Plato shows us the difference between the two methods of oratory and philosophy. Oratory leading to conviction-persuasion, without knowledge of truth, whereas Philosophy is teaching-persuasion, which leads to truth (Gorgias 455a). By the time Callicles joins, we’ve already been reminded twice (454c, 453c) how the discussion must proceed, as a dialogue. A third time he corrals the speaker away from ‘speeches’ and back to discussion (487e-488b). He immediately shows the idea of ‘natural’ superiority to be specious (488d), concluding that proportionate equality is preferred even by the gods (508a).
So too in the Apology, Socrates says he has only a Human Wisdom (23a) yet twice refers to a spiritual power he possesses, preventing him from making unjust actions (31d, 40b). Though this may seem like a contradiction, Socrates (Plato) is actually making a case for the democratization of Wisdom – that it is common and therefore universal to all men.
The problem with trying to befriend a tyrant is that it inevitably corrupts one’s soul (Gorgias 510d-511a). As it follows that a tyrant sometimes commits unjust acts unwittingly, so too do those like him, even whilst one might be above reproach from the tyrant himself. Furthermore, because it is worse to commit an unjust act than to suffer one (472e), it is false that power protects one from injustice.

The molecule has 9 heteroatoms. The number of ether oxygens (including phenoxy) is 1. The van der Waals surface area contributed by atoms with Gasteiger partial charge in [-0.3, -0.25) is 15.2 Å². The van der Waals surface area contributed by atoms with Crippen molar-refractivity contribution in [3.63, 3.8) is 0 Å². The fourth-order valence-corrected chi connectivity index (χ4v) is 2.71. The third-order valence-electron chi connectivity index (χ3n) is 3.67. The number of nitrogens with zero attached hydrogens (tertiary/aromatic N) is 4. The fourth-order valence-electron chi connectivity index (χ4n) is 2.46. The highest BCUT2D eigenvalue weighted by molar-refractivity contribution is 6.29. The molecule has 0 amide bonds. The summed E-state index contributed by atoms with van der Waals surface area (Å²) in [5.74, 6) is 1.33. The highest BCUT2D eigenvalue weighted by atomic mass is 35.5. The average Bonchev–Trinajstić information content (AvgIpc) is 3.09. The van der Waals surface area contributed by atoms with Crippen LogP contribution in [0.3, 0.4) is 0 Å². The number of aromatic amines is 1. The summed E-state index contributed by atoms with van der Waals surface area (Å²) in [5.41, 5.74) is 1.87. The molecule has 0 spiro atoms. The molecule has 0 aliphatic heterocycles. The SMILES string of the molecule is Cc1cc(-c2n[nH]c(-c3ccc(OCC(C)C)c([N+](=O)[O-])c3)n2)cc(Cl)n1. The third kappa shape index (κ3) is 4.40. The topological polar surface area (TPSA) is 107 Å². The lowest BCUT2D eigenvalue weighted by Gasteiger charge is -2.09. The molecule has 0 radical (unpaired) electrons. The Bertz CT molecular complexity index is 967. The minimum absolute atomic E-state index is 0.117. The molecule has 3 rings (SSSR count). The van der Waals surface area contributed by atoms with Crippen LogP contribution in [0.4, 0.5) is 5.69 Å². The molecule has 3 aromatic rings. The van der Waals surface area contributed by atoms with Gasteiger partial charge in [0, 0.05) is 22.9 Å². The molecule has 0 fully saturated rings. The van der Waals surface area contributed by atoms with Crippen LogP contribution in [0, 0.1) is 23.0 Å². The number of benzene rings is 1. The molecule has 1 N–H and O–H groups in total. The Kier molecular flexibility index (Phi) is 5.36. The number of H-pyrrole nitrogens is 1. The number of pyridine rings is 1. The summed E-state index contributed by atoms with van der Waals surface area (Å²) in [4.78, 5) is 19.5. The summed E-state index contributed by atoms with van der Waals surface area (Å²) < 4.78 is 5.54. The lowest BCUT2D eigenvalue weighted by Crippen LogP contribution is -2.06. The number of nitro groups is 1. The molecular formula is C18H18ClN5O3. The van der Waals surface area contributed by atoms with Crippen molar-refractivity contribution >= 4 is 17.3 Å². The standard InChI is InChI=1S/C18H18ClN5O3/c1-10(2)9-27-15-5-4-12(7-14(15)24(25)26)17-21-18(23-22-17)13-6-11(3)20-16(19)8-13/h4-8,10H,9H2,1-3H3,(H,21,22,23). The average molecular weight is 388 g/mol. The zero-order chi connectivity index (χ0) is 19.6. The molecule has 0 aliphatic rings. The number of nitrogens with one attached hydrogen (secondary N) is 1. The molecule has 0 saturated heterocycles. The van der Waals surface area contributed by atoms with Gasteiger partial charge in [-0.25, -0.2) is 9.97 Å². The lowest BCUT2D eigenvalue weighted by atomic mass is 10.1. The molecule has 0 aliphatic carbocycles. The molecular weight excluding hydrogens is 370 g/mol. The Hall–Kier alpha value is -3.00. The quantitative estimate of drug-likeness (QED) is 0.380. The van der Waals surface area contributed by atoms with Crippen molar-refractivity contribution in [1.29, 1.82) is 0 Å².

So we must learn a craft to protect us from acting unjustly (Gorgias 509e), namely philosophy. Between the two texts Plato provides us with the objections to philosophy: that it is child’s play (485a), that it corrupts the youth and makes the weaker argument the stronger(3) (Apology 19c). This is where the character of Socrates begins to loom large as a response.
His talk of a self-controlled soul (Gorgias 507b) stands in response to the corrupted hedonistic elites scratching their itches (494e), even more so when facing his death in the manner of Achilles’ bravery (Apology 28b-c).
But is this all that stands in opposition to a Calliclean Education?
While I remain moved by his nobility I am curious: what alternatives. ‘God’s gift to mankind’ prophesied that a flood of youths would make life difficult for these unjust rulers (Apology 39d). Yet he also claimed that fighters for justice must lead private lives to survive (32a). He also believed in following orders, that it is shameful to disobey your superior (29b).
No wonder we are still awaiting our emancipation.
By Plato’s reckoning: The means are justified by the ends. We sometimes need to do difficult things in order to obtain some good at the end.
- Socrates is brought up on ‘false’ charges and found guilty by virtue of being unprepared or unwilling to defend himself, because doing so would require a knack for conviction-persuasion – the very thing he claims not to have (yuck! rhetoric!). Lacking the political ability or perhaps seeking martyrdom, Socrates is sentenced to death, which he gladly accepts ‘knowing’ that the injustice will be the jurors to bear.
- The task of this essay was to ‘Define a Calliclean Education’ and then elicit Plato’s response citing the text. For context, it helps to understand that Callicles is a rich, successful man, one able to host the celebrated orator Gorgias in his own home (Gorgias 447c) and an Athenian politician known to be a demagogue (481e).
- Whenever Plato includes the charge against Socrates: that he makes the weaker argument the stronger, this is a direct barb aimed at Gorgias whose rhetorical style was known, and Gorgias himself had shown, to achieve this end.